JT: There’s also the flip side of that. Despite the contempt that respectable society has for these people, they’re the ones who keep Beijing running. If they did all leave, the city would fall apart. There would be no one to do any of the actual work.

YZC: Is there an analogy to “domestic” migrant workers here?

EA: Internal migrants? Yeah. Though when I think of migrant workers, I think more often of laborers who have jobs and send money home. Whereas these guys are more like vagrants. They would like to have jobs and send money home, but they’re barely managing that.

JT: I don’t think it maps well onto the conception of the migrant as in the Western imagination. I’ve been using the Chinese description “jingpiao,” it means being adrift in the city, not having a place in it despite living and working there.

YZC: How did this co-translating project come about? How did it work?

EA: Because I didn’t want to do it alone. Whose idea was this collection? 

JT: Well, you were translating the collection. But I had done one of the stories for Pathlight [magazine]. And one other story, I can’t remember why now. So at that point, a co-translation made the most sense. I think initially you were still going to do most of the stories, and then it evolved into more of a 50-50 situation. That was a better way to do it anyway.

YZC: This book is very much about outsiders. What is your relationship to Beijing? Do you also feel like Beijing outsiders? Was that a factor in translating these stories?

There’s a whole segment of China’s youth who just don’t have any good options… They’re economically and socially screwed. They don’t have any choice but to float around.

JT: I’ve never lived in Beijing, so in that sense whenever I am in Beijing I do feel like an outsider. I don’t know how anything works. I don’t know how to pay, so I’m the one trying to pay for things with cash, which makes you a pariah. I do see how, obviously from a relatively privileged position, how trying to get to Beijing, and trying to make it without the right hukou and connections would feel near impossible. So even though I’ve never led remotely anything like the life of the jingpiao, I get enough of a sense of it from just being there and seeing how hostile the city is. It’s like a city that actively hates its inhabitants.

EA: I lived there for 16 years, from 2001. And obviously as a foreigner I don’t fit into any of the domestic social categories. I wouldn’t call myself a jingpiao at all. I lived in the hutong, so I was sort of in the milieu Xu Zechen is writing about. His characters are selling pirated DVDs, I was buying pirated DVDs, you know? Ate the kao hong shu [roasted sweet potato] on the streets, lived in the crappy pingfang [single-story house]. It’s obviously completely different when you’re there by choice, not the life-and-death desperate grab for future that it was for these people. So it was really familiarity with the environment, the language, the speech of the Beijinger, that sort of thing. These stories felt super familiar to me. It was like: Ah, this is the city I know! What originally drove me to translate Xu Zechen was that writing, about the city that was right in front of me.

YZC: Can you explain a bit more about hutong, for those of us who might not be familiar?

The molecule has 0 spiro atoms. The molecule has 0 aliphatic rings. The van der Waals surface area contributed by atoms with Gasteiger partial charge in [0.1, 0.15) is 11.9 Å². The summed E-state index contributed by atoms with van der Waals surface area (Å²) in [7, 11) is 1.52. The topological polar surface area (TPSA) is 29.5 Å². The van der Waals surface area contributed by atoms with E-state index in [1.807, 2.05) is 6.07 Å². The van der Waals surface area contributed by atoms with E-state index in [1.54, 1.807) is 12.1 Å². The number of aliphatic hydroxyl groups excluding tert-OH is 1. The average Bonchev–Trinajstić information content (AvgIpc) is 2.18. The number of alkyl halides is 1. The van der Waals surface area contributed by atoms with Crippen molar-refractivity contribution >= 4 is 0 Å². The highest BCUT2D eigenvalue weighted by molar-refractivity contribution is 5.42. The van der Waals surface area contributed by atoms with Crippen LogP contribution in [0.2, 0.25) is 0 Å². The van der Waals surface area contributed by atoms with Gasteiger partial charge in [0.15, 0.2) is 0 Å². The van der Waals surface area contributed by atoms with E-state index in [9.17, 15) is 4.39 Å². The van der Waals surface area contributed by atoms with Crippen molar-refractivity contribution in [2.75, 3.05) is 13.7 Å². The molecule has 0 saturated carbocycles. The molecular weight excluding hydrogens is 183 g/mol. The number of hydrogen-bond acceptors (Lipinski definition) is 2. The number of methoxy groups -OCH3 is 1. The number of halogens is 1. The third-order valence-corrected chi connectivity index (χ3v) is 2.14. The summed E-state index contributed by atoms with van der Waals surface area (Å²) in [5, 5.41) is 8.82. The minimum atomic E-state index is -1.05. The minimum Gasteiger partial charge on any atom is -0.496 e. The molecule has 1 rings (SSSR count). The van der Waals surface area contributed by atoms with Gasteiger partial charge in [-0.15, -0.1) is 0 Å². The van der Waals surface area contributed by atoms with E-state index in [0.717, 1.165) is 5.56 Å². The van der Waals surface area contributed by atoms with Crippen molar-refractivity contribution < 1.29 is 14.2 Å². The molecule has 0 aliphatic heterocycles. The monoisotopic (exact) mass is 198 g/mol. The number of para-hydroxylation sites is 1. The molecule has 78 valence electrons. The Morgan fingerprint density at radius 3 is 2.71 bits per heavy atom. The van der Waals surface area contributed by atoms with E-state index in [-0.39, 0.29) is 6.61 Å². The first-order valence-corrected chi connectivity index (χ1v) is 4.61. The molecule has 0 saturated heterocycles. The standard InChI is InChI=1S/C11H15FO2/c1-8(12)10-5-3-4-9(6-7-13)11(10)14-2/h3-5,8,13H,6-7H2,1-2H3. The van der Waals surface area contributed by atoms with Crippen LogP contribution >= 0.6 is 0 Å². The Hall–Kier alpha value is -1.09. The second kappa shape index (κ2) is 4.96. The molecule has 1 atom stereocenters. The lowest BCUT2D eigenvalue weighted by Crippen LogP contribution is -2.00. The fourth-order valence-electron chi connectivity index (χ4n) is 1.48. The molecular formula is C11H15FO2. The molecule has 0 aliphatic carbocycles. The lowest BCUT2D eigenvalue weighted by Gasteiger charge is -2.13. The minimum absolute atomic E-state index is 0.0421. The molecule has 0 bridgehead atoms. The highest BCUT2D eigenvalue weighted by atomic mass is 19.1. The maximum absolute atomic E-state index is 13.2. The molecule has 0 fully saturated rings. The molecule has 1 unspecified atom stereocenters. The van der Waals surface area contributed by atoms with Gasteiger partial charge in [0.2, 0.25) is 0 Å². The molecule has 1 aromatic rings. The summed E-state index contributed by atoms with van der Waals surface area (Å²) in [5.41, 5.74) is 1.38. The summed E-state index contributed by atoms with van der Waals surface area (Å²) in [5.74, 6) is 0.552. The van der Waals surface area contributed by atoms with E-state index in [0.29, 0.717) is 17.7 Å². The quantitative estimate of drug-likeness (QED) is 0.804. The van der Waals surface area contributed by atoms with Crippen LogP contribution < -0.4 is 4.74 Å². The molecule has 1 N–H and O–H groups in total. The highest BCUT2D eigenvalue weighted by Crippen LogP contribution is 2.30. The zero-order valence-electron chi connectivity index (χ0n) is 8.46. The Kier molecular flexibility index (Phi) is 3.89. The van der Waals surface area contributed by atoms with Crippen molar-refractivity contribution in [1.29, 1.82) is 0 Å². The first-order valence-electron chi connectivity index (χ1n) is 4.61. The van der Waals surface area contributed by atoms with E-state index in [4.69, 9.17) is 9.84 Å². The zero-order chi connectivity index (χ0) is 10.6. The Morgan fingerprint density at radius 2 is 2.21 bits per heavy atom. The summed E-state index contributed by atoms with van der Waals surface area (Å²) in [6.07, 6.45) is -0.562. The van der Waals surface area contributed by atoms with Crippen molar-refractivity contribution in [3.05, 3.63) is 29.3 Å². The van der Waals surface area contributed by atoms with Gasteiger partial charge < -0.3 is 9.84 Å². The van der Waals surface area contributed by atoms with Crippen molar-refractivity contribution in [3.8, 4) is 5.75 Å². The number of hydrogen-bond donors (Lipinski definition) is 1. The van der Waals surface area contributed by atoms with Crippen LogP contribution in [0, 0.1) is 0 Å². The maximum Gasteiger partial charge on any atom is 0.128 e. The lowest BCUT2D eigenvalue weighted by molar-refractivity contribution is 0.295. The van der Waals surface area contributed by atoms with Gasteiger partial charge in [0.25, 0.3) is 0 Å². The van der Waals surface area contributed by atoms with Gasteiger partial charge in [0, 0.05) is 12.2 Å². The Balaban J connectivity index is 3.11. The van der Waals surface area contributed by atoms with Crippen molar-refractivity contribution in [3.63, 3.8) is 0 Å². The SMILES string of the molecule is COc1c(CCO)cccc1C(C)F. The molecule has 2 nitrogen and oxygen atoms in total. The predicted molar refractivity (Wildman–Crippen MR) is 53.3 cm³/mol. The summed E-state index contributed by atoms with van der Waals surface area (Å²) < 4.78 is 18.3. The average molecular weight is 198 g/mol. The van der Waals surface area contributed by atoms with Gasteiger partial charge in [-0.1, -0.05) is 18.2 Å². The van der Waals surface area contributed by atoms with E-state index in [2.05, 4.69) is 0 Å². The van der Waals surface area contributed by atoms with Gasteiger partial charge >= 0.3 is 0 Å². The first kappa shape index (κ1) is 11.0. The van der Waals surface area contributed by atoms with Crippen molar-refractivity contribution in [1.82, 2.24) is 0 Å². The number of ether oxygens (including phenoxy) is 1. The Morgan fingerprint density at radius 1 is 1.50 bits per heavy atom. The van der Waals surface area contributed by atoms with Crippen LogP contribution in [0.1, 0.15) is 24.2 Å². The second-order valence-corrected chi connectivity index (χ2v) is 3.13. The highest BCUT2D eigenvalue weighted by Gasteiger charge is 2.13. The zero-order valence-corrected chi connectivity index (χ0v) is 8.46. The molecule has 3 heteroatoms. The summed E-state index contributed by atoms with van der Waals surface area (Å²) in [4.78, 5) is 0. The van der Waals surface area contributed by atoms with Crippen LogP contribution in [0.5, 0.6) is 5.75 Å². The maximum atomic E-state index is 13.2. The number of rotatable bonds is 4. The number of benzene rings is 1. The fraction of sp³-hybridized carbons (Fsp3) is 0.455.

EA: Geographically, historically, structurally, Beijing is just a very odd city. There’s the center of the city inside the Second Ring Road, which is the historical part of the city. That has the formerly nice, wealthy hutong neighborhoods, which are not so nice anymore. Then around that there’s a huge belt of horrible, faceless post-Communist Soviet-style apartment buildings (which are now nice apartment buildings). Farther out, there’s another belt of pingfang, crappy rundown houses that are not the historical ones. There’s a couple of little ex-villages around the city where you can find old houses, but for the most part it’s pretty dire, just recent construction that has the feeling of the hutong: small alleyways, courtyards with attached houses. Most things are single-story or two stories.

So if you are poor, your options are often either to live in the middle of the city, in some of the crappier hutong neighborhoods, or else way out in the pingfangs, where you’re far enough away that you can afford it. 

The people in these stories are mostly living in the suburbs around the city. The nice thing about these neighborhoods is that they are very human-scaled. Whether you’re in the nice old neighborhoods in the middle of the city or on the outside, everything is one or two stories, there’s a lot of open horizontal space. Weird and terribly inefficient use of space. Right in the center of a massive international capital, there’s a lot of open space and short buildings. But if you live there, it actually feels very neighborhood-y. There’s just a small number of people. You know those people. You’re walking around, doing your business in full view of everybody else. It’s really cheek by jowl, but the density’s low enough that it really feels like a neighborhood. It’s a unique thing, I think it’s very rare for a city of that size to have an area of low population density right in the middle. But it’s rapidly getting gentrified. Inside the Second Ring Road, places are getting fixed up and reclaimed by the wealthy. They’ve driven out the poor residents. That’s a recurring theme. They don’t want those people there. They’re essential to the city, as Jeremy said, but they’re unsightly. A lot of urban policy is driven by what the leaders personally see when they walk out their doors, and what they find repulsive.